A mass was held this week in a Catholic church in the southern French city of Trèbe to honor a national hero.
A terrorist hijacked a car, and shot at a group of police officers that were fitness training, jogging along the side of the road., Then the lone terrorist came to a small supermarket where, among others, he took a young female hostage. The kidnapper demanded the release of Salah Abdeslam, the only surviving member of the 2015 Paris jihadist attacks that killed 130 people. Lieutenant Colonel Arnaud Beltrame, former officer in the French army, was the first on the scene. He disarmed himself, discretely set his live cell phone on the counter while beginning negotiations with the terrorist. The officer then offered to exchange places with the young woman. The terrorist accepted and the grateful woman fled.
Through the police officer’s phone, the special police forces outside could hear everything that was happening in the store. They heard the negotiations and the terrorist stabbing the policeman several times. When the terrorist started shooting police reinforcements stormed the scene and killed the aggressor. Arnaud died later of his wounds in a local hospital.
I find this story truly heroic. I keep imagining the officer’s wife meeting the woman he changed place with. What would she say of this great sacrifice? Would they develop a relationship? Would there be bitterness, friendship, a sort of bound between them?
We are approaching the season of Passover. In the days of the Jewish Temple, people believed that they owed their salvation, their escape from spiritual death, to the killing of a lamb. Thousands of lambs were killed in one day. On that day, the Temple looked more like a slaughterhouse than a place of worship. How were these lambs killed? By the slicing of the carotid and tracche, the same way that incidentally, doctors concluded that this heroic officer who took the place of another was killed. Another kind of first-responder!
This is something that happened one day in the old City of Jerusalem. A rabbi was walking home from the store when he saw a child falling from his bike. The face of the child must have hit a rock as blood profusely flowed from a big gash on his face. The rabbi ran to pick up the child and quickly brought him to the nearby hospital to get stitched. An elderly woman saw the rabbi running and said, ”Don't worry rabbi, God is in control and won't let anything bad happen to that child!” Then she gave a closer look at the face of the child and realized that it was her own grandson. Suddenly it was she who was frantically running and calling for help.
It is so easy to comfort others from a external position. That is why as a chaplain, though I have seen a thing or two in my life, I do not like to say, “I understand” or, “I feel your pain.” We have to stay in the “exterior” in order to bring comfort but as such we cannot truly know what someone really feels.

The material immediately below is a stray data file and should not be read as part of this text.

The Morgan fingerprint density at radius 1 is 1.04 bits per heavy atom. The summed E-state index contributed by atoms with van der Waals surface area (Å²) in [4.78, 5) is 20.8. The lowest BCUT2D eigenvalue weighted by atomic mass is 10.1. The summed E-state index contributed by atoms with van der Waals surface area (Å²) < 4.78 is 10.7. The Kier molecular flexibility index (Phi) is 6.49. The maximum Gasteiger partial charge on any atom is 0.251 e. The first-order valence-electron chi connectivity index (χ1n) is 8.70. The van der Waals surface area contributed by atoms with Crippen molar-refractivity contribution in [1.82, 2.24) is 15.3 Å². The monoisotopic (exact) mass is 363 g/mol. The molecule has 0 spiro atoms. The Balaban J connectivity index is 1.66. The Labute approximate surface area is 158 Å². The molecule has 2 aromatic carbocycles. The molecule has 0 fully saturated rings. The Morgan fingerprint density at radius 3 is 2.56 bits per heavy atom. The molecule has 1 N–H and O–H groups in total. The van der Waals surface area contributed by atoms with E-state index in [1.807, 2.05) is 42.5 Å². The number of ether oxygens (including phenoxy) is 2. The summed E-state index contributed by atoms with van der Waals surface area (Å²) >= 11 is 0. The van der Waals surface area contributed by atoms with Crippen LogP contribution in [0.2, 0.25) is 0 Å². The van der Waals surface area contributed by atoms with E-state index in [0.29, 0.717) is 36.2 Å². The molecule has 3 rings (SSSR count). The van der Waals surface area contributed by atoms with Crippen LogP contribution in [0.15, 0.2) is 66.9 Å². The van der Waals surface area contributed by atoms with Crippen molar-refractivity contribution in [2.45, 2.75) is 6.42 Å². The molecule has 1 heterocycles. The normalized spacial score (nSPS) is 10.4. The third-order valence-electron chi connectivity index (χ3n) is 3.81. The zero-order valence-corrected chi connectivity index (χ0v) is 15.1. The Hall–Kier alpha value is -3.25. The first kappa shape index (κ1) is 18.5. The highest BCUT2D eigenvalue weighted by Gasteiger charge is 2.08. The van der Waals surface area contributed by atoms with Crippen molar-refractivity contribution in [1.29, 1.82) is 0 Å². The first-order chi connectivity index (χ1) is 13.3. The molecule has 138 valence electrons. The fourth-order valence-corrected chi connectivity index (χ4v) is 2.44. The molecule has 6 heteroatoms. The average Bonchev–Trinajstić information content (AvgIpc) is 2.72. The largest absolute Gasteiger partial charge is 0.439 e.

And that is why also I think that first-responders are amazing. Though in the “exterior”, they respond day after day to tragic life-threatening situations with an “insider” sense of urgency. For them, it is personal.
I attended the drill on PTSD this month. The instructor told us how first- responders carry with them all the things that they see and hear. These sights and sounds always remain with them and unless they have a way of pouring it out of themselves, it can negatively affect them.
These people are often volunteers. They don't have to do it. Many of the calls they respond to are accidents, but many of them are also situations where people's carelessness and unhealthy habits are at fault. In any case, the first-responders respond just the same. As such, also in any case, they voluntarily take upon themselves the consequences of our health issues or unhealthy living in order to rescue us; a burden that will negatively affect their lives if they don’t learn how to put it down.
I thought this to be good “food for thought” as we enter the season when we remember the sacrificed Passover Lamb reminiscent of the Jewish Exodus from Egypt. How fitting is the connection with the events that happened in Jerusalem 2000 ago at this time of the year. Indeed, a time when someone, as the true, First-Responder, also voluntarily took upon himself the burdens of our health issues and foolish living.
Kudos to our first-responders!
When I was in school in France we were made to memorize Aesop's fables. These Greek fables had been adapted to the French language by a poet called Jean de La Fontaine. La Fontaine lived during the reign of Louis the XIV who brought France to it’s post-medieval zenith.
La Fontaine used much material from ancient Greece and Asia for his writings. He transformed these prose and poetry into gentle political satires that held a mirror to the hierarchical society of his days. One such fable is one of a strong and mighty tall-standing oak having a discussion with the weak bending-to-every-wind reed in the river below it. The oak would jeer at the reed. “ Look at you!” he would say, “You bend at the slightest breeze. Now to the right, now to the left. How can you live this way?! Look at me strong and tall. Nothing moves me!”
In life I have noticed that Someone always hears our proud boastings, especially when they done against the weak.